*Yes, I know that in 2006 the military chief lawyers ‘stood tall’ against ‘torture’. This was after years of torture, when the cat was already out of the bag, and there were ugly possibilities of prosecution – potentially even for war-crimes (more horror!) - that had to be preemptively squelched. Hence the well-rehearsed kabuki of the most senior military attorneys ‘standing tall’. And even of the system allowing a couple of hardy souls to try to provide a substantive defense of the accused. Such genuinely committed professionals are expendable; once the heat is off they will find themselves in the same position as those Red Army officers who were detailed to do liaison work with the Allied armies: once the war was over, Stalin treated all such personnel as potentially traitorous for having spent so much time ‘among the West’ – and to Siberia, or a wall, they went. Which in military terms nowadays here would mean no promotion and the resulting release from the Service; after the rumor-mill had already made you an ‘untouchable’ in many of the daily rituals of military life.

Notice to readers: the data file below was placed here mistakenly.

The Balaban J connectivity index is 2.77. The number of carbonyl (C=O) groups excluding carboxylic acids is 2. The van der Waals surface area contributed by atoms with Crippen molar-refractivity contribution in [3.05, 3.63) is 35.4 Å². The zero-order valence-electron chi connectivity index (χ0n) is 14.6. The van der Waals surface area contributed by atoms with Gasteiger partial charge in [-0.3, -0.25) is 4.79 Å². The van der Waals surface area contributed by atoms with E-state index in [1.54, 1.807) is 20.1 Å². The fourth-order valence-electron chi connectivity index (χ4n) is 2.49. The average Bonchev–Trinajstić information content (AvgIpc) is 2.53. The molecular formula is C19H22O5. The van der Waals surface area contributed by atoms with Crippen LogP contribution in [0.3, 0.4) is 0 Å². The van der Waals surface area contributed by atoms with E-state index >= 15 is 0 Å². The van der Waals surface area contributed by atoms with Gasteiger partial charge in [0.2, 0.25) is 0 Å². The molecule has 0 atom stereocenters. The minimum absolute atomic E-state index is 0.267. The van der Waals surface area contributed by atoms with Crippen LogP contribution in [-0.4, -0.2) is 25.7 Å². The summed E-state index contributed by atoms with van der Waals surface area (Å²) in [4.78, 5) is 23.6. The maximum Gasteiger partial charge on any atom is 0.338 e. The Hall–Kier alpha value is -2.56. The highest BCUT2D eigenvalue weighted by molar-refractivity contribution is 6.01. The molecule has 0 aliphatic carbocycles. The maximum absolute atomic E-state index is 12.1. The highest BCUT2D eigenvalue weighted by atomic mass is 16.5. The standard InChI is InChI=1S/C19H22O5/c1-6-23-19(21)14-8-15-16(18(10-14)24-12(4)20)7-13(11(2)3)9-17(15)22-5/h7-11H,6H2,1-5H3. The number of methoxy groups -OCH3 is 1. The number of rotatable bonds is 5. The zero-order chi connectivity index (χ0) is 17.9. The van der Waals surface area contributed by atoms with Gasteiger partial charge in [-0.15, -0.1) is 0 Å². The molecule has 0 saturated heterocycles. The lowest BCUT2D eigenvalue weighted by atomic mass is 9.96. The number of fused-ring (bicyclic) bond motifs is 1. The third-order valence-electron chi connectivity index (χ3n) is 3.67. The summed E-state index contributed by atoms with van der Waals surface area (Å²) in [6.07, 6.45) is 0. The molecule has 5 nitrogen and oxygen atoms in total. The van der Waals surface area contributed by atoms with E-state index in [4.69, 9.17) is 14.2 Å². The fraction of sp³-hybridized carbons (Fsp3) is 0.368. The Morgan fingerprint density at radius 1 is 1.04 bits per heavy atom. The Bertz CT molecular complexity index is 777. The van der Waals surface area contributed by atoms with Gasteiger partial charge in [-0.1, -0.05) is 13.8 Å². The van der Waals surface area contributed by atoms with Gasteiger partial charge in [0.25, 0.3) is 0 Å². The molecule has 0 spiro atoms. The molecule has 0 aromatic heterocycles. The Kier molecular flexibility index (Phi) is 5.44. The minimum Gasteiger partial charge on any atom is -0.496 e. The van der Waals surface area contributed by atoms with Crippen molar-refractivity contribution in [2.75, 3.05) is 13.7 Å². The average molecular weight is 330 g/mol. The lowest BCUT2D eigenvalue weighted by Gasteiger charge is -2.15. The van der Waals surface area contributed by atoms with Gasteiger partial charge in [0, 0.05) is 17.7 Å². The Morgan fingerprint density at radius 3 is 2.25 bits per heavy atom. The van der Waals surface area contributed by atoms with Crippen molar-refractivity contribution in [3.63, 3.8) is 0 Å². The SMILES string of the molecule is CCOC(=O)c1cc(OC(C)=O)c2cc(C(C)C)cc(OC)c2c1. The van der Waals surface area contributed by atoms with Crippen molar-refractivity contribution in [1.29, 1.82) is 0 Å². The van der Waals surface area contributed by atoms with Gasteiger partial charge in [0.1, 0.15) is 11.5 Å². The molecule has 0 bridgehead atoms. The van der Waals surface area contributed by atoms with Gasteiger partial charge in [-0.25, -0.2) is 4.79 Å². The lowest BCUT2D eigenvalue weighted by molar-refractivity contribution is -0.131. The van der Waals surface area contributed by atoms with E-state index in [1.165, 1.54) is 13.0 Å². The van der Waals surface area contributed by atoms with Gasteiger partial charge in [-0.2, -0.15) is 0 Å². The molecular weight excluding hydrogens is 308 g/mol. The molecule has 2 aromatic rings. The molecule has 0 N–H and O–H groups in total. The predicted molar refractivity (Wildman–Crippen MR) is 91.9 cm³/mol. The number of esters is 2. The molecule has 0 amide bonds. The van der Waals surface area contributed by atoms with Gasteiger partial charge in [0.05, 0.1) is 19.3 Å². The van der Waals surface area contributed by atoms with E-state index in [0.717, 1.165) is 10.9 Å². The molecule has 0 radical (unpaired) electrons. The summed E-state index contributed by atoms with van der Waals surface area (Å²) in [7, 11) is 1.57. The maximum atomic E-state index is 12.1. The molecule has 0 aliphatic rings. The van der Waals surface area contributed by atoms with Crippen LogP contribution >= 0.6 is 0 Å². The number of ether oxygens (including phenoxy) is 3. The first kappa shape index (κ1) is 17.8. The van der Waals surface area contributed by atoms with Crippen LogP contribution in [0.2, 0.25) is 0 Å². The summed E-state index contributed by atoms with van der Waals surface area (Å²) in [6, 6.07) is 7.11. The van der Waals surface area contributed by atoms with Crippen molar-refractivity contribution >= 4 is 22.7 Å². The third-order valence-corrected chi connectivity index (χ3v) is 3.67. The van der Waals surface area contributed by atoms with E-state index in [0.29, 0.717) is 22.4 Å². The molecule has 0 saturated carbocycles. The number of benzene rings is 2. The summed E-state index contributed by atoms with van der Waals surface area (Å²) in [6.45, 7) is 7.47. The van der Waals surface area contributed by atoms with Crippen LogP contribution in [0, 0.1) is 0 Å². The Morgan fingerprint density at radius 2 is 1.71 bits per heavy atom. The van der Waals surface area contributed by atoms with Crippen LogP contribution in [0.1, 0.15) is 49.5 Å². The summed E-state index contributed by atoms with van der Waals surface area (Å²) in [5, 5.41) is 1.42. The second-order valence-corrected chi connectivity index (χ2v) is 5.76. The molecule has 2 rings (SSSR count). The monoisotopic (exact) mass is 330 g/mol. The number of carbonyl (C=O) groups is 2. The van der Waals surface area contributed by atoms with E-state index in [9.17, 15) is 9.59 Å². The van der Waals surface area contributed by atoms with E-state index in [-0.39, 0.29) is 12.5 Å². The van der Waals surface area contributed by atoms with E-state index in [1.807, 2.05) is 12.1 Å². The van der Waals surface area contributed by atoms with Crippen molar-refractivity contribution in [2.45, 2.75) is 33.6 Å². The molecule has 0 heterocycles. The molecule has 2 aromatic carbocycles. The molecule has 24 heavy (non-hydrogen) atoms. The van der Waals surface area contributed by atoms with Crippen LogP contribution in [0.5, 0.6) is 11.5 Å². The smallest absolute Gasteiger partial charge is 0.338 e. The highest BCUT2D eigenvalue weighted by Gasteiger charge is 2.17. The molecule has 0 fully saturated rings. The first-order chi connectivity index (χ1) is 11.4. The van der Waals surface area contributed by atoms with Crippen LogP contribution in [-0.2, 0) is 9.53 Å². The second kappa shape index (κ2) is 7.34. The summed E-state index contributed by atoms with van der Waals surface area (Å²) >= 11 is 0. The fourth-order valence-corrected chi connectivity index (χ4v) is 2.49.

**You can’t, by the way, ‘go to confession to yourself’, even if you’re the Pope. Catholic theology always had some senses of checks-and-balances in the face of the stubborn reality of human sinfulness. An insight that America has lost recently, to be replaced with a Fundamentalist assurance that if you’ve decided that you’re doing God’s will, then nothing you can do is going to be a sin anyway. It’s a treacherous take on Augustine’s ancient and complex advice: Ama Deum et fac quod vis – Love God and do what you will. The hardest part of the advice is unpacking that ‘Ama Deum’: where far too often the average, over-eager believer will simply say Yeah, I really do love God – and then go and do whatever s/he wants. Religion is not for kids; it’s even hard for adults, because even though their frontal lobes are fully formed they may not have been well-developed; and then there’s always the ‘stubbornness of sin thing’.